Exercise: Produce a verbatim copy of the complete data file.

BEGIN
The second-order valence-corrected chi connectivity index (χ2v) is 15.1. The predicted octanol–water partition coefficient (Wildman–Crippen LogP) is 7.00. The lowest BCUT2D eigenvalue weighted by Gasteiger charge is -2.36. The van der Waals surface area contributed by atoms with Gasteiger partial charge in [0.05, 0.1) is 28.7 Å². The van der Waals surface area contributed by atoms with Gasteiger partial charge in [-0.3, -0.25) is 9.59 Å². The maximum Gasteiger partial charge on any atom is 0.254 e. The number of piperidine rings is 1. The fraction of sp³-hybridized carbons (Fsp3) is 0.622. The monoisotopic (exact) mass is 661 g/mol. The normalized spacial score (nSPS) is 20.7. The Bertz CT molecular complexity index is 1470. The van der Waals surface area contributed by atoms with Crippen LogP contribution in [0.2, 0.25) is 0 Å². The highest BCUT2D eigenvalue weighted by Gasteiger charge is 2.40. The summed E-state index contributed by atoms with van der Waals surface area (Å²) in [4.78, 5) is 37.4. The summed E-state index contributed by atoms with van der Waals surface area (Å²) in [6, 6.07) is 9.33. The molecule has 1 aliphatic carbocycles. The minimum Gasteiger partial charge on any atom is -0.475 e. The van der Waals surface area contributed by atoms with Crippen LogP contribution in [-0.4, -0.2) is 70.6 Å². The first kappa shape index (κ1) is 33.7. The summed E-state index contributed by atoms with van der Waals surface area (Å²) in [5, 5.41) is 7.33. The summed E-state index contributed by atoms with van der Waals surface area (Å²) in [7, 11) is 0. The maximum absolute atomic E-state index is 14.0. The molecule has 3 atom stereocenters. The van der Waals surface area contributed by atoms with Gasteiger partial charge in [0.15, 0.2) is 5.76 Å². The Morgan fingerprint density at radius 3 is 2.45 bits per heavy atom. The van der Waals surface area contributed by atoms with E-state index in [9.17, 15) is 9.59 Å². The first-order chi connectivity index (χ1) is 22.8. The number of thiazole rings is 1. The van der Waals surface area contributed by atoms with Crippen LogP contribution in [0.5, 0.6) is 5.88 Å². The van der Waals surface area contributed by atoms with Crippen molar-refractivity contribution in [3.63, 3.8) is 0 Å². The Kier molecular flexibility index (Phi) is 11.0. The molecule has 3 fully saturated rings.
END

The second-order valence-corrected chi connectivity index (χ2v) is 15.1. The predicted octanol–water partition coefficient (Wildman–Crippen LogP) is 7.00. The lowest BCUT2D eigenvalue weighted by Gasteiger charge is -2.36. The van der Waals surface area contributed by atoms with Gasteiger partial charge in [0.05, 0.1) is 28.7 Å². The van der Waals surface area contributed by atoms with Gasteiger partial charge in [-0.3, -0.25) is 9.59 Å². The maximum Gasteiger partial charge on any atom is 0.254 e. The number of piperidine rings is 1. The fraction of sp³-hybridized carbons (Fsp3) is 0.622. The monoisotopic (exact) mass is 661 g/mol. The normalized spacial score (nSPS) is 20.7. The Bertz CT molecular complexity index is 1470. The van der Waals surface area contributed by atoms with Crippen LogP contribution in [0.2, 0.25) is 0 Å². The highest BCUT2D eigenvalue weighted by Gasteiger charge is 2.40. The summed E-state index contributed by atoms with van der Waals surface area (Å²) in [4.78, 5) is 37.4. The summed E-state index contributed by atoms with van der Waals surface area (Å²) in [6, 6.07) is 9.33. The molecule has 1 aliphatic carbocycles. The minimum Gasteiger partial charge on any atom is -0.475 e. The van der Waals surface area contributed by atoms with Crippen LogP contribution in [-0.4, -0.2) is 70.6 Å². The first kappa shape index (κ1) is 33.7. The summed E-state index contributed by atoms with van der Waals surface area (Å²) in [5, 5.41) is 7.33. The summed E-state index contributed by atoms with van der Waals surface area (Å²) in [7, 11) is 0. The maximum absolute atomic E-state index is 14.0. The molecule has 3 atom stereocenters. The van der Waals surface area contributed by atoms with Gasteiger partial charge in [0.15, 0.2) is 5.76 Å². The Morgan fingerprint density at radius 3 is 2.45 bits per heavy atom. The van der Waals surface area contributed by atoms with E-state index in [9.17, 15) is 9.59 Å². The first-order chi connectivity index (χ1) is 22.8. The number of thiazole rings is 1. The van der Waals surface area contributed by atoms with Crippen LogP contribution in [0.5, 0.6) is 5.88 Å². The van der Waals surface area contributed by atoms with Crippen molar-refractivity contribution in [3.63, 3.8) is 0 Å². The Kier molecular flexibility index (Phi) is 11.0. The molecule has 3 fully saturated rings.